COTTONWOOD - Class IX of Verde Valley Leadership hosted a busy day long seminar discussing issues related to Education and Youth.
The event brought together area leaders and teachers to discuss a variety of ideas centered around improving youth outcomes in the Verde Valley. VVL's vision is to "inspire individuals to action," with the belief that people who care and contribute are necessary for a healthy community.
The day long seminar began with Yavapai County Juvenile Probation Director Scott Mabery outlining the positive changes in juvenile probation based around their new facilities and improved training and staff.
Mabery offered some surprising statistics demonstrating that juvenile crime in many important categories has decreased in recent years in the county. He also highlighted the current success of the detention facility education process with their detainees.
The current hot topic of education funding challenges was detailed to the group by Mingus High School Business Manager Kirk Waddle who presented a very detailed explanation of the budget and funding challenges they face. His talk summarized Mingus' and many high schools throughout the state a frustration with the State budget cuts to education and its impact in the upcoming budget cycle.
Waddle, a former Mingus and NAU graduate himself who went on to work in finance positions in various Fortune 500 companies, including Microsoft, discussed his path back to Mingus and his commitment to his alma maters success.
Cottonwood Middle School assistant principal Bill Sanderlin and Bridgeway Alternative Program head teacher Danny Watkins led the group through a short history and summary of the schools success in working with students trying to overcome discipline and behavior challenges in the middle school.
Sanderlin and Watkins outlined the process of a Bridgway students expectations of climbing back to the schools main population through a series of Levels that must be met. Between the two Sanderlin and Watkins have a combined 55 years of teaching experience and bring a wealth of knowledge to the CMS campus.
Just before lunch Erin Eccleston and Dexter Albert of Expect More Arizona gave a presentation of their groups statewide advocacy of trying to fight for "World Class Education" in Arizona. The goal of their group is to aim higher in Arizona's expectation for our children's education. Some of the difficult challenges they are addressing were highlighted by some difficult eye opening statistics. Some 25 percent of Arizona students do not graduate from high school. Almost 72 percent of Arizona 4th and 8th graders are not proficient in reading. Their advocacy is centered around the philosophy of enough of talking it's time to take action.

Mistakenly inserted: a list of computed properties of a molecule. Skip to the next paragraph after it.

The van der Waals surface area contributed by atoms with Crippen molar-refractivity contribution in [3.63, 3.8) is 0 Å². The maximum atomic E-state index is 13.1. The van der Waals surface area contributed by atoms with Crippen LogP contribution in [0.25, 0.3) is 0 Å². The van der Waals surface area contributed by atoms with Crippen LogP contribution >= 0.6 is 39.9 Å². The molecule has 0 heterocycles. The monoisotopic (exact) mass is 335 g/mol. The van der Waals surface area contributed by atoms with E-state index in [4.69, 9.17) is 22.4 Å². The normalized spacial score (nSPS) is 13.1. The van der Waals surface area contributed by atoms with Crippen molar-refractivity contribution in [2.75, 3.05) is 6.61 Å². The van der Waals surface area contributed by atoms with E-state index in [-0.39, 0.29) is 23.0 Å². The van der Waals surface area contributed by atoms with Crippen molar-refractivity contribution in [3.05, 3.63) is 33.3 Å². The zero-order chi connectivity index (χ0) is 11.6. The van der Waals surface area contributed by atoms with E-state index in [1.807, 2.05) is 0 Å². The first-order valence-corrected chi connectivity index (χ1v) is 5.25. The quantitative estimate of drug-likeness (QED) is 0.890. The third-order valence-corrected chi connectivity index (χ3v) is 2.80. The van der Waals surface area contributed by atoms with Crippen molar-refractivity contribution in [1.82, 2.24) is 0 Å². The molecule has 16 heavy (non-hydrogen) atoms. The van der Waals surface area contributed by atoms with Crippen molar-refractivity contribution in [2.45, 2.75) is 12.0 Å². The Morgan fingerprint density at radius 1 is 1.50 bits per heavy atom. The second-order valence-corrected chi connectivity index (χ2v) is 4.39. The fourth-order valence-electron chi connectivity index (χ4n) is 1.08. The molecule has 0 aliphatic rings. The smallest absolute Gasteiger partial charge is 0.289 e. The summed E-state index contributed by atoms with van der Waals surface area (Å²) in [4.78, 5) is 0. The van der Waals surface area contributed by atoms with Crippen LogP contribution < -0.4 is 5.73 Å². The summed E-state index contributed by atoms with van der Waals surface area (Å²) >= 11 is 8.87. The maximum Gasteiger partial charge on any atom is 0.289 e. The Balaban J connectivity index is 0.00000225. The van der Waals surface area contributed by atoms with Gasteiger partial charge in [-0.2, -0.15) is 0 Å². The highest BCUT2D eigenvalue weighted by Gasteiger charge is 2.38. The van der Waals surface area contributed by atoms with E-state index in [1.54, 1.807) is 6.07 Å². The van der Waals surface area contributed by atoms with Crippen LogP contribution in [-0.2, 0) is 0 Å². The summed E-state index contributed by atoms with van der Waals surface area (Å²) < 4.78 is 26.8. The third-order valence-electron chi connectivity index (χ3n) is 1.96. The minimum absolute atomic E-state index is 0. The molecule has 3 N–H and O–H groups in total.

During the lunch break the class watched a TED Talk video by Educator Ken Robinson called "Changing Education Paradigms." This was followed by current Class IX member Doug Braly presenting a hypothetical scenario of what a typical property taxpayer bill would have to increase in order to take Verde Valley public schools to an average position in funding relative to the other 50 states. Under his estimate a typical home of 150,000 assessed value would see a tax bill move from about $1,379 to $1,644 dollars per year. Braly stressed that it would take that much of an increase (19 percent) just to get Arizona to an average funding level.
The afternoon session was a very thought provoking panel discussion called "Hopes and Dreams vs. Reality in the Classroom" involving current and retired teachers from around the Verde Valley. Current teachers Rhonda Koeppe of Camp Verde Middle School, Lauren Adams of Mingus High, and local home school teacher Tammy Yoakum School joined with retired teachers John O'Donnell, Mike Cosentino and Dane Wombacher to brainstorm challenges of teaching. Cosentino and O'Donnell recalled a "golden age" at Mingus in the 1980's where Mingus produced six Flynn scholars and had high literacy and graduation rates. When the question to the panel of whether students thought reading to be cool now days many expressed doubts with some answering no. Many other education topics were discussed such as online education, technology, discipline and classroom size.
The final speaker of the day, Yavapai County School Superintendent Tim Carter was recently appointed by the Governor as one of 5 members to the State Board of Education. Carter's talked called "Education Trends in Yavapai County from 1979 to 2015" encompassed Carters 42-year career in education in which he has seen ever increasing pressure on funding and budget issues. He also sought to educate the group on the important difference between national standards such as Common Core and the ability for local School Boards to still control their education curriculum.
Members of the Class IX ended the day feeling very educated on many issues and challenges facing Education and Youth in the Verde Valley. Verde Valley President Greg Feltman closed the meeting with questions to the group on what they had learned throughout the day. The group looks forward to its next issue day on April 17th called "Community Leadership."